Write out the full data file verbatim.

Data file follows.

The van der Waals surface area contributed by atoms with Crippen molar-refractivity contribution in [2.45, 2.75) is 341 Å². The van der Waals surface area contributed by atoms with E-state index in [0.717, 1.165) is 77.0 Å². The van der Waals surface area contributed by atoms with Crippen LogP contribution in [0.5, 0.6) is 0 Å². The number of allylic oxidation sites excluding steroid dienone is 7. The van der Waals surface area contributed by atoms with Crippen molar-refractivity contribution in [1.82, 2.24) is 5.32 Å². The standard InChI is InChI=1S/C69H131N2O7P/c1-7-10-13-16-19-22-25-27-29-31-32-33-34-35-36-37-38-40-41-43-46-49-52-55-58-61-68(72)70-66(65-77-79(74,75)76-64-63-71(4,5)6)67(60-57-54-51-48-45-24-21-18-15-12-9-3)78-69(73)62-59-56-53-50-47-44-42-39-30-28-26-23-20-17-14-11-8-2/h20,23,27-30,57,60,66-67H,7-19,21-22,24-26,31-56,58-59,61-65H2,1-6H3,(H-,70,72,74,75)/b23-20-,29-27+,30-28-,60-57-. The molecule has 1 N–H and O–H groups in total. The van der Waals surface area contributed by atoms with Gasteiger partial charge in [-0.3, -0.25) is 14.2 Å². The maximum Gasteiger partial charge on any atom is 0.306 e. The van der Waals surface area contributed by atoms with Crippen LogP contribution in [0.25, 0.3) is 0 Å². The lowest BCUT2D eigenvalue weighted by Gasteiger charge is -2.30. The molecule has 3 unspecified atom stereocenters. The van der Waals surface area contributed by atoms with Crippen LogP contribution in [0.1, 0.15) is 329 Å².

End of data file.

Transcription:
The van der Waals surface area contributed by atoms with Crippen molar-refractivity contribution in [2.45, 2.75) is 341 Å². The van der Waals surface area contributed by atoms with E-state index in [0.717, 1.165) is 77.0 Å². The van der Waals surface area contributed by atoms with Crippen LogP contribution in [0.5, 0.6) is 0 Å². The number of allylic oxidation sites excluding steroid dienone is 7. The van der Waals surface area contributed by atoms with Crippen molar-refractivity contribution in [1.82, 2.24) is 5.32 Å². The standard InChI is InChI=1S/C69H131N2O7P/c1-7-10-13-16-19-22-25-27-29-31-32-33-34-35-36-37-38-40-41-43-46-49-52-55-58-61-68(72)70-66(65-77-79(74,75)76-64-63-71(4,5)6)67(60-57-54-51-48-45-24-21-18-15-12-9-3)78-69(73)62-59-56-53-50-47-44-42-39-30-28-26-23-20-17-14-11-8-2/h20,23,27-30,57,60,66-67H,7-19,21-22,24-26,31-56,58-59,61-65H2,1-6H3,(H-,70,72,74,75)/b23-20-,29-27+,30-28-,60-57-. The molecule has 1 N–H and O–H groups in total. The van der Waals surface area contributed by atoms with Gasteiger partial charge in [-0.3, -0.25) is 14.2 Å². The maximum Gasteiger partial charge on any atom is 0.306 e. The van der Waals surface area contributed by atoms with Crippen LogP contribution in [0.25, 0.3) is 0 Å². The lowest BCUT2D eigenvalue weighted by Gasteiger charge is -2.30. The molecule has 3 unspecified atom stereocenters. The van der Waals surface area contributed by atoms with Crippen LogP contribution in [0.1, 0.15) is 329 Å².